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How ‘Ted Lasso’ Failed Nate as a Character

Ted Lasso has taken our pop culture by storm. From its trademark humor to the soccer (AKA football) matches, to the great performances, and an often stunning exploration of mental health (at least for most of its main cast), it’s a show that inspires through showcasing the difficulties that the members of Richmond Football Club endure, and how they ultimately uplift each other through it all.

Well, not all for all of them.

Spoilers for Seasons 1 and 2 of Ted Lasso follow:

I’m late to the Ted Lasso party, having only watched the two seasons so far in the last month. I’m generally glad I watched it, as it is an overall great show for the reasons listed above. But I hesitated to get started, due to the online reaction to the show’s singular South Asian character, Nate Shelley (played by Nick Mohammed).

The response to whatever Nate’s actions were was visceral. The last time I saw such online hate for a character was Joffrey from Game of Thrones. What could Nate have done that was so bad? Through online osmosis, I realized it was because he betrayed Ted, divulging personal information to a journalist that made the news rounds. And that this betrayal seemed so sudden, even if it didn’t come out of anywhere. Until recently, I held out on watching the show for that reason. When I did start, I watched with a particular eye out for how Nate would be treated and written, and I’m sad to say it was so much worse than I thought.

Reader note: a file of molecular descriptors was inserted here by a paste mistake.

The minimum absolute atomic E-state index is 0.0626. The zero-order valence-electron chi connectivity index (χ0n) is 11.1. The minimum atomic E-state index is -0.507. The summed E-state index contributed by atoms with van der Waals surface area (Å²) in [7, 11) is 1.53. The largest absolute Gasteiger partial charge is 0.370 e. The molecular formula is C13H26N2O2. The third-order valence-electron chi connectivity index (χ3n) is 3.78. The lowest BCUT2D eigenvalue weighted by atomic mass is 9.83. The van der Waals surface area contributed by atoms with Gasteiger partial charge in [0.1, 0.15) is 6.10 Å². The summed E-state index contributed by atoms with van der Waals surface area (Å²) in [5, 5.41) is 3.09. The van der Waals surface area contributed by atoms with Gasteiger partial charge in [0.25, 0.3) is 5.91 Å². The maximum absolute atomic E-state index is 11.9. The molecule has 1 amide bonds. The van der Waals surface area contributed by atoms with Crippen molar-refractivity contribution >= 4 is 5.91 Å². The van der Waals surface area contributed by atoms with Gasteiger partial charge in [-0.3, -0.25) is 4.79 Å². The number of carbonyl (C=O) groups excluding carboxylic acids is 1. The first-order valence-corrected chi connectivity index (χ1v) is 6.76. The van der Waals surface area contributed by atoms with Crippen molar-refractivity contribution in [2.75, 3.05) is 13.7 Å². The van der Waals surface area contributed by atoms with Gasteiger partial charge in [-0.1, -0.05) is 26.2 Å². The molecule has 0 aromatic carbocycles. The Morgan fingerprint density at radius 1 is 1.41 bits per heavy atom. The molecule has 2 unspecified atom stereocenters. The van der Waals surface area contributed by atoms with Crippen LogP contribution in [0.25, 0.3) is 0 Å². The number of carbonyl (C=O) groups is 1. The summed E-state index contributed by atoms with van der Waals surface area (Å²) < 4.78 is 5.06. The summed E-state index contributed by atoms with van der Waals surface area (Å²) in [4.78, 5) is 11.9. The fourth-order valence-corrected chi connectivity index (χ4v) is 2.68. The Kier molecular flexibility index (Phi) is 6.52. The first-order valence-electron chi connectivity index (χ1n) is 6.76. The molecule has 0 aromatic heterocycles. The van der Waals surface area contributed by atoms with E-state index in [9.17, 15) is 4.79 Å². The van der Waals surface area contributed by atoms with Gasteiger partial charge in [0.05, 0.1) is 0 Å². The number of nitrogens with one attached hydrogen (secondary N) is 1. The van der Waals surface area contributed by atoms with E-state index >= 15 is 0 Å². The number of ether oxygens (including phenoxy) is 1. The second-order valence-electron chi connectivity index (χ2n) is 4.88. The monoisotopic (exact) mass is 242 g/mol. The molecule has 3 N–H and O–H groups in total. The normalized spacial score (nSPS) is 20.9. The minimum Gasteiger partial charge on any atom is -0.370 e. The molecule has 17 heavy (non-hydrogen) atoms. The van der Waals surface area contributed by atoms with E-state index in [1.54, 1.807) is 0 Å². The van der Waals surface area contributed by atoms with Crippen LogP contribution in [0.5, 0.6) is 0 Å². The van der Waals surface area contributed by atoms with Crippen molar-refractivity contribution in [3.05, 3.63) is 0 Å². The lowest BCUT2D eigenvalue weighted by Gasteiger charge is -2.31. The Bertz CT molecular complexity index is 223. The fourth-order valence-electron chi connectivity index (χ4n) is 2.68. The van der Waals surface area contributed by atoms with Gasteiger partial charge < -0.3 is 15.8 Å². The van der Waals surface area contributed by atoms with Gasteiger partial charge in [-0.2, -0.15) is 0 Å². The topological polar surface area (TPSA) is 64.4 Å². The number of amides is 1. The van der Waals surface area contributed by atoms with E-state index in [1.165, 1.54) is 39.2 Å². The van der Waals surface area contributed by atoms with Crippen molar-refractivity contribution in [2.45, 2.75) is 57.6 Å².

He starts out as a nice enough guy, one who is meek and subjected to bullying from some of the club members. Starting in Season 1, Episode 7, the show takes a drastic turn when it makes Nate say terribly belittling comments to Colin. Nate is simply obsessed with his own star rising, scrolling constantly for his name on Twitter. Did the show expect us to think of Nate as an asshole, who just did a good job at hiding it previously? Coach Beard confronts him on it, simply telling him sternly to “do better” without any digging into what would compel him to act that way. Basically not in the same way the show has done with its white characters who also have acted out. There’s virtually no benefit of the doubt given to Nate from Coach or the show at large. Thankfully he does apologize to Colin and the team at large for his rudeness, but the fact they don’t explore what caused him to be so rude is troubling.